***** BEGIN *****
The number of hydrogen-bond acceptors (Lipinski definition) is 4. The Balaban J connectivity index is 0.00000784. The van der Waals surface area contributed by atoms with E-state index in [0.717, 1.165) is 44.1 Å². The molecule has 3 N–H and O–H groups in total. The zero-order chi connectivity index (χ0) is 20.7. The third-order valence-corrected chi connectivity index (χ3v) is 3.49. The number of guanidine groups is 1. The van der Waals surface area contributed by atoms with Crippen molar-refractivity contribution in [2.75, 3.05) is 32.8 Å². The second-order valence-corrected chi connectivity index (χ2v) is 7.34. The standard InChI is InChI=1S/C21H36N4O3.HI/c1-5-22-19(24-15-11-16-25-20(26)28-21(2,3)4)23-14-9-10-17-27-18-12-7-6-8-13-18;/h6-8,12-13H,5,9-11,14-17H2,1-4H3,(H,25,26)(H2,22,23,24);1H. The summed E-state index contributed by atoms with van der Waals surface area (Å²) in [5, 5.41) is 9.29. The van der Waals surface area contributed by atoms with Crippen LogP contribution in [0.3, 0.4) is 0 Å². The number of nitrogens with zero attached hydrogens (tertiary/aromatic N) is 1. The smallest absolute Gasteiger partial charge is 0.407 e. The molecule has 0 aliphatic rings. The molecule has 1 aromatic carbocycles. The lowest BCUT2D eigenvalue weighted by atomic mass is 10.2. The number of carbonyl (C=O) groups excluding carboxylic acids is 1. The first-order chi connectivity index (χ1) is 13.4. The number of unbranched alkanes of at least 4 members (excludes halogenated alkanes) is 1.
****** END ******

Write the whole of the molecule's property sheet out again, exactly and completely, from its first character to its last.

The number of hydrogen-bond acceptors (Lipinski definition) is 4. The Balaban J connectivity index is 0.00000784. The van der Waals surface area contributed by atoms with E-state index in [0.717, 1.165) is 44.1 Å². The molecule has 3 N–H and O–H groups in total. The zero-order chi connectivity index (χ0) is 20.7. The third-order valence-corrected chi connectivity index (χ3v) is 3.49. The number of guanidine groups is 1. The van der Waals surface area contributed by atoms with Crippen molar-refractivity contribution in [2.75, 3.05) is 32.8 Å². The second-order valence-corrected chi connectivity index (χ2v) is 7.34. The standard InChI is InChI=1S/C21H36N4O3.HI/c1-5-22-19(24-15-11-16-25-20(26)28-21(2,3)4)23-14-9-10-17-27-18-12-7-6-8-13-18;/h6-8,12-13H,5,9-11,14-17H2,1-4H3,(H,25,26)(H2,22,23,24);1H. The summed E-state index contributed by atoms with van der Waals surface area (Å²) in [5, 5.41) is 9.29. The van der Waals surface area contributed by atoms with Crippen LogP contribution in [0.3, 0.4) is 0 Å². The number of nitrogens with zero attached hydrogens (tertiary/aromatic N) is 1. The smallest absolute Gasteiger partial charge is 0.407 e. The molecule has 0 aliphatic rings. The molecule has 1 aromatic carbocycles. The lowest BCUT2D eigenvalue weighted by atomic mass is 10.2. The number of carbonyl (C=O) groups excluding carboxylic acids is 1. The first-order chi connectivity index (χ1) is 13.4. The number of unbranched alkanes of at least 4 members (excludes halogenated alkanes) is 1.